Thank you to all who took the time to check in during the month of July and see what I was scribbling regarding American composers. Mike, my musical brother and fellow composer, suggested I write about George Crumb as a tribute to a professor of ours, who recently passed away. If you will forgive me this personal anecdote, I think Mike had a good idea.
Lettie Beckon Alston was a teacher of ours. During her career, she taught theory and composition at several universities in the Detroit area. I was saddened to hear the news that she had passed away. I had not kept in touch with Lettie, but really have only fond memories of her. She was always pleasant and kind, and accepting of more of our tomfoolery than she should have been.
Lettie came up as a composer during a very experimental time during the 1970’s and 80’s. Composition students were exploring early electronics, spending hours in the recording lab splicing ¼ inch reel to reel tape into loops to synthesize soundscapes. Those who weren’t electronically oriented could be found at the hardware store buying nuts and bolts and pie plates to put inside a piano strings with great precision, to make a prepared piano piece with new and strange sounds. Everyone seemed to be groping in the darkness for originality.
Mike is reminding of a time that he and I were in Alston’s office for a lesson, listening and trying to follow the score to George Crumb’s Ancient Voices of Children. It’s a piece from 1970, with lots of experimental sounds and text from some obscure poet in Spanish. You can look it up on Wikipedia as well as I can. It’s a famous work for a group of ragtag instruments who all double on pots, pans and the kitchen sink or something. The sounds are original, but foreign to human ears. The score is a giant, inscrutable folio with notation in spirals and fragmented parts in each corner. Simply put, a nightmare for a student to decipher. Imagine my buddy and myself, semesters of harmony, counterpoint, melody, orchestration under our belt, here trying to groove to some cacophony of sound in an alien language. Lettie was enthusiastic about her attempts to broaden our horizons, and baptize us into the avant-garde. I don’t think we were having it. Crumb is an important American composer, and should be known, but I will have to admit I am probably not the person to introduce him to you.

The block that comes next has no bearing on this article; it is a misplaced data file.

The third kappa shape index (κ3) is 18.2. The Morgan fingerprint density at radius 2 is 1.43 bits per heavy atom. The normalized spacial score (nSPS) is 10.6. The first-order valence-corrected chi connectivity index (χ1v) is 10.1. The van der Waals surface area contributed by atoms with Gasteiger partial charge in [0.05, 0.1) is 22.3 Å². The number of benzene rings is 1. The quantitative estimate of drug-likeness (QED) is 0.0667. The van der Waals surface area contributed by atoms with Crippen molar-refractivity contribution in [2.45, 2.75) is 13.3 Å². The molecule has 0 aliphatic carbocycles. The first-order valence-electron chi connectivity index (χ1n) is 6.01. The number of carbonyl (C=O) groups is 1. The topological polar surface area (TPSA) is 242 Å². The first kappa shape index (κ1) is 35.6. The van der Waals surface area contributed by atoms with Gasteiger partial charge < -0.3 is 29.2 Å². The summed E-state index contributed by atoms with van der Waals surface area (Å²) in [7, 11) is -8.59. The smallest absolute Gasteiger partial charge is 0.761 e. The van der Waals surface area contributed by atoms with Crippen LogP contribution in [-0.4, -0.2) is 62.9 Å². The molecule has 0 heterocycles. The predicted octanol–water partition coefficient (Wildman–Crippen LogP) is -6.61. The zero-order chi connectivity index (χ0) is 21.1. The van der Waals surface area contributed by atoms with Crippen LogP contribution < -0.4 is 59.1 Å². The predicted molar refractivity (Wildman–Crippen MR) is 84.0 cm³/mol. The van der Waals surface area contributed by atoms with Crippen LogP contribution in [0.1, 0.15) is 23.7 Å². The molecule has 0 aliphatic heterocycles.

The last time I saw Lettie Alston was in a record store in Detroit, (back when they had record stores), where she was signing copies of a new CD of her keyboard music. I hadn’t seen her in ten years, but she remembered me and honored me with a hug and a smile. I never got much from her lectures, I always had to just read the book on my own. But Lettie Alston always treated me like I had more talent and potential than I ever did, and was warm, welcoming and encouraging in a world that has little of those things.
I heard that she was suffering from a brain tumor, and had to stop teaching. She moved with her family to Hawaii, to live what turned out to be the last few years of her life. Not a bad place to watch the sunset if you only have a limited amount of sunsets to watch. Truth is we all have a limited number of sunsets. My music may not be cut from the same cloth as Lettie Alston’s, but I hope I am half as kind to those around me as she was to a couple of brash composition students.